There is evidence that at least some of the recent SMD retail trading in GameStop and other securities is not only motivated by the desire to make a profit, but rather to make a point. This Essay identifies and addresses the emerging phenomenon of “expressive trading”—securities trading for the purpose of political, social, or aesthetic expression—and considers some of its implications for issuers, markets, and regulators.
Monday, April 26, 2021
Ten days ago, co-blogger John Anderson posted about a new insider trading paper co-authored by Sureyya Burcu Avci, Cindy Schipani, Nejat Seyhun, and Andrew Verstein, A revised version of the paper, entitled Insider Giving, was recently posted on SSRN. In the interim, I have been in communication with two of the co-authors, both friends of the BLPB (and of mine), Cindy Schipani and Andrew Verstein. This paper, forthcoming in the Duke Law Journal, has a lot to offer.
As an insider trading nerd, I was pulled into this paper from the get-go. Having written my own insider trading piece about gifting information a few years ago, I was intrigued by the ides of looking at the gifting of the subject securities themselves as possible violative conduct. Of course, what Insider Giving starkly portrays is a situation in which stock is not donated wholly “from a ‘detached and disinterested generosity,’ ... ‘out of affection, respect, admiration, charity or like impulses.’” Commissioner v. Duberstein, 363 U.S. 278, 285 (1960) (citations omitted) (defining a gift for federal income tax purposes). The article presents significant information about insider gifts, including background on the motivation for these transactions, empirical data on abnormal returns, and relevant legal principles and analyses. #recommend!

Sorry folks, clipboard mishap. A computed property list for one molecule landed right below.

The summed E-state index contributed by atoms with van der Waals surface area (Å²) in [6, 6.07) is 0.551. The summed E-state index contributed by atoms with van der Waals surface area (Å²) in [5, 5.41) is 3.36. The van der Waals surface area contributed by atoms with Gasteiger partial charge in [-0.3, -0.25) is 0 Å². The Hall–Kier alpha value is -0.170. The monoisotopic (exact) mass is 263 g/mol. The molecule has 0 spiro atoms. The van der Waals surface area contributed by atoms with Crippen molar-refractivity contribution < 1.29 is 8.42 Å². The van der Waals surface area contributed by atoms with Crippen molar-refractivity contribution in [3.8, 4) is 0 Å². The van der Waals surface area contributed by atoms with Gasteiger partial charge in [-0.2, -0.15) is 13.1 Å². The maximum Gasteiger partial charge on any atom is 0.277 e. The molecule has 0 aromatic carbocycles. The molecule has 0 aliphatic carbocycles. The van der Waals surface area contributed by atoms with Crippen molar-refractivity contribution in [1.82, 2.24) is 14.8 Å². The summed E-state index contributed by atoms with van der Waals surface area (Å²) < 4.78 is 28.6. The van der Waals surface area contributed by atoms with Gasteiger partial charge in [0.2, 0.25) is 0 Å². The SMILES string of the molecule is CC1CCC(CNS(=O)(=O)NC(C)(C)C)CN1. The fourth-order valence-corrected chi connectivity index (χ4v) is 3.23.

Although I support reform of the nation's insider trading laws (as do the article's co-authors), my principal interest in the article relates to its analysis of the legality under § 10(b) and Rule 10b-5 (of and under, respectively, the Securities Exchange Act of 1934, as amended) of a charitable gift of a publicly traded firm’s stock made by a clear insider (officer or director) of the firm to a recognized IRC § 501(c)(3) entity while the insider is in possession of material nonpublic information. Specifically, I am focused on a gift that is made at a time when negative material facts about the issuer of the gifted security remain undisclosed. Although in various places the article refers to a gift of this kind as manipulative, my understanding of that term (as used in the Section 10(b)/Rule 10b-5 context) is that it relates to conduct that alters markets (e.g., for securities, trading price or volume). Instead, I conceptualize these gifts (as portrayed in the article), as potentially deceptive conduct in connection with the purchase or sale of a security--the general basis for insider trading liability under § 10(b)/Rule 10b-5. I provide a brief analysis below.
The deception in insider trading occurs through the breach of a fiduciary or fiduciary like duty of trust and confidence by someone holding that duty. In the posited scenario, that duty holder is the corporate insider. A person with that duty of trust and confidence must refrain from trading while aware (in possession) of material nonpublic information, unless that information is disclosed (and, as applicable, fully disseminated in relevant trading markets). Accordingly, leaving aside the applicable scienter requirement, the legality of the charitable gift as a matter of § 10(b)/Rule 10b-5 insider trading law would depend on whether the insider breached their duty and whether the gift constitutes, or otherwise is in connection with, a sale of the subject securities.
The breach of duty seems clear. The stock gift was not made for the firm’s purposes/in the firm’s best interest. It was made for the insider’s purposes/ for their self-interest, which may include both altruism and a tax benefit (among other things). The resulting excess benefits inuring to the insider may be seen to be "secret profits," as referenced by the U.S. Securities and Exchange Commission in In re Cady, Roberts & Co., 40 S.E.C. 907, 916 n.31 (1961).